Nelson A. Rockefeller: U.S. Art Museums and Diplomacy Before, During, and After World War II

by Kathleen Berrin

Jan 1, 2016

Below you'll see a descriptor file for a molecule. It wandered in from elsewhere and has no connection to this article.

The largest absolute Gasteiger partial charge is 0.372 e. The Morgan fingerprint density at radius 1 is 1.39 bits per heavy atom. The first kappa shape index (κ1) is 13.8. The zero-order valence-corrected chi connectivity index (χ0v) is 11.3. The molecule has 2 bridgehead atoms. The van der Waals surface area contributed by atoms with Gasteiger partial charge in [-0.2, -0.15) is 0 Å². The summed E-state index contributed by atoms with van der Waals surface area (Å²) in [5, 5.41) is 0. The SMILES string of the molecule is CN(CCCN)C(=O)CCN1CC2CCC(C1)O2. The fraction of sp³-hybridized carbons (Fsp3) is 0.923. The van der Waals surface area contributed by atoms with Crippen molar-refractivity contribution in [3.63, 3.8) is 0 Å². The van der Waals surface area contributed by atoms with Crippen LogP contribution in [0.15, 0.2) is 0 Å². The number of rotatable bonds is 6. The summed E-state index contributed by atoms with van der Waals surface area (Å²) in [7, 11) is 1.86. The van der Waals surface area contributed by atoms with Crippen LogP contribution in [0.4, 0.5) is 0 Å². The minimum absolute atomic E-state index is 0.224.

World War II and the early Cold War brought the federal government and U.S. art museums together in new ways, readjusted the definition and status of art in America, and created a new kind of representational diplomacy involving the promotion of "national art exhibitions" that articulated the position of US cultural leadership in the world. This is the working thesis for my forthcoming dissertation "Re-designing the World: American Art Museums and Mid-Century Global Diplomacy." During the summer of 2016 I was privileged to spend four weeks at the Rockefeller Archive Center (RAC) in the Grant-In-Aid Program, working on an important piece of my dissertation that would focus on Nelson A. Rockefeller and his contributions to uniting American art museums and the U.S. federal government through the medium of national art exhibitions as a tool of diplomacy and goodwill.
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